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Is Using Tor Illegal in the United States?

There have been numerous concerns regarding Tor and the usage of this particular “anonymity” solution. Many people are afraid using this software could lead to legal trouble, even though there is nothing to worry about when living in the United States. That doesn’t mean one should use Tor thoughtlessly either, as there are still some things to be wary of at all times.

The Usage of Tor is Fine Most of the Time

On paper, Tor is a software client which allows computer and mobile users to access the “hidden part of the internet”. As odd as that may sound, it doesn’t solicit illegal activity by default. Not all content on the Internet is indexed by search engines, and there is a plethora of legal information and services residing on the hidden part of the web accessible through Tor.

At the same time, there are also a few negative associations with Tor and the dark web. It is a cesspool of illegal activity, ranging from data theft to child pornography and everything in between. Engaging in that latter type of activity or experimenting with such content can, in most countries around the world, be considered to be a criminal offense.

This creates an interesting separation between Tor as a technology how it is being used. The usage of Tor as a software tool is perfectly legal, at least in the United States. This software is also developed by government funding over the years, thus it would make little sense to outlaw it all together. At the same time, using Tor for illegal purposes is still obviously a problem, as that clearly confirms the end user has criminal intent.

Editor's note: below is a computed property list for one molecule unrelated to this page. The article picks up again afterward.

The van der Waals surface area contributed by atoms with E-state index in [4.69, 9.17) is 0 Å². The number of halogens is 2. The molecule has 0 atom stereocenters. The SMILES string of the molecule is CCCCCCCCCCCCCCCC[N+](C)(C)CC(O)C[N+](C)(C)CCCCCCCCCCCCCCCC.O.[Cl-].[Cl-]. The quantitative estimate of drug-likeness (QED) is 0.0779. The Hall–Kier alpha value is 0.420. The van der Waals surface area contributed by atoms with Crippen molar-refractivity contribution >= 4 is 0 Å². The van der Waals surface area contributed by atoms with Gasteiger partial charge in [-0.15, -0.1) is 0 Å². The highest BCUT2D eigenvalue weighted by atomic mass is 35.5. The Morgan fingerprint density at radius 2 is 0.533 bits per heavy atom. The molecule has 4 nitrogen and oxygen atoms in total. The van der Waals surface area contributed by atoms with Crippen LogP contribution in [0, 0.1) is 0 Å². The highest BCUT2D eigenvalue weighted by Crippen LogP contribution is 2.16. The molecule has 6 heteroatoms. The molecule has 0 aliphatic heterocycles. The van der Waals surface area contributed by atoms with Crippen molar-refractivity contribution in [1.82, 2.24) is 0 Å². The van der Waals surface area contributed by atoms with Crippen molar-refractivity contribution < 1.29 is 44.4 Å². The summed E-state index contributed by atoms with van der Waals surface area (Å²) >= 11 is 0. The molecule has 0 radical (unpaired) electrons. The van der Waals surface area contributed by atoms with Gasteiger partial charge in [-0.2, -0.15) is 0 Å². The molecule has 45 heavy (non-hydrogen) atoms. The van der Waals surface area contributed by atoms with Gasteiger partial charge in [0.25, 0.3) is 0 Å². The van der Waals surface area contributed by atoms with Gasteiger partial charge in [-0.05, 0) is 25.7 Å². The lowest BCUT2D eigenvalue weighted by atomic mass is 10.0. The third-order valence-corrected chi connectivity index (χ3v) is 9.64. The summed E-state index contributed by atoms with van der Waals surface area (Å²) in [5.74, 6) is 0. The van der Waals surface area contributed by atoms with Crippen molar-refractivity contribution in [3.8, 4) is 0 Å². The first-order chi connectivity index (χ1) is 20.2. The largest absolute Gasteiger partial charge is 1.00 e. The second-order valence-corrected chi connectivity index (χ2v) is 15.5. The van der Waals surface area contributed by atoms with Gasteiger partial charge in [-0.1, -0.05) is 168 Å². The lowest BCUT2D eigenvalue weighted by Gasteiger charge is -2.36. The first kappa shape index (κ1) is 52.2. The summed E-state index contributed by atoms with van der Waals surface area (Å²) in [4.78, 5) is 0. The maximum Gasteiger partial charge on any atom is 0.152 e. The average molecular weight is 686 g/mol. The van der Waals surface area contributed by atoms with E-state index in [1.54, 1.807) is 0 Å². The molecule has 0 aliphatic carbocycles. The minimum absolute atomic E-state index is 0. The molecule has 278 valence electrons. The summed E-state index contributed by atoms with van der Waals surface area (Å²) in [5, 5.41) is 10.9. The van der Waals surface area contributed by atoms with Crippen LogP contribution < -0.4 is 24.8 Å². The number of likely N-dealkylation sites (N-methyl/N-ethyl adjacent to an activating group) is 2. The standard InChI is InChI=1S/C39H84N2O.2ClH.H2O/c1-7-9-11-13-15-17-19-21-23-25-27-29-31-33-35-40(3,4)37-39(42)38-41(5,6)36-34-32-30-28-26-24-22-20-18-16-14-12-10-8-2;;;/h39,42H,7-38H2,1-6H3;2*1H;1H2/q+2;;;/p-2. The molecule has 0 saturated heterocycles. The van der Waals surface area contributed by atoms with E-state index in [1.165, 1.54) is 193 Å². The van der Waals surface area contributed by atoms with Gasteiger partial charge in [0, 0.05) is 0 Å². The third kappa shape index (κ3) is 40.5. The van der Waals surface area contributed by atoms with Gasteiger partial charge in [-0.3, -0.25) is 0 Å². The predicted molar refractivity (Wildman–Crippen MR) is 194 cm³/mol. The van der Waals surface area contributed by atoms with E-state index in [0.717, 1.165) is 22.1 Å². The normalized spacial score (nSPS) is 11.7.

While the simple use of the Tor browser won’t land you in hot water, running a Tor exit node on the other hand may land you in the FBI’s crosshairs. One couple running a Tor node in their home was raided back in 2016, when an investigation into child abuse led to the couple’s home address. Even so, there are dozens of Tor exit nodes in the United States running with no issue.

To put this in perspective, no one will be arrested for using Tor like they would a normal web browser. Visiting social media, search engines, and legitimate auction sites is all perfectly acceptable. Things get a bit hairy when said user decides to check out underground hacking forums, platforms dabbling in other illicit content, and the infamous darknet marketplaces which make all of the big headlines.

It would not be the first time someone is arrested for using Tor. However, that is always because they misused the software for illegal or criminal activity in one way or another. The software itself has never warranted any investigation, as Tor is often used by people living in countries where oppressive regimes are ever present. People who value their online privacy also often rely on Tor or other tools to achieve that specific goal.

In the end, using Tor itself is perfectly legal in the US and most other countries around the world. As long as it is used wisely and for legitimate purposes, users have absolutely nothing to worry about whatsoever. That does not mean law enforcement agencies aren’t keeping tabs on this activity. Two years ago, we mentioned how the FBI can obtain a warrant for running Tor. To date, it remains unclear if this “power” has ever been used as part of an active investigation. With this information in mind, running Tor for legitimate purposes only becomes even more important.


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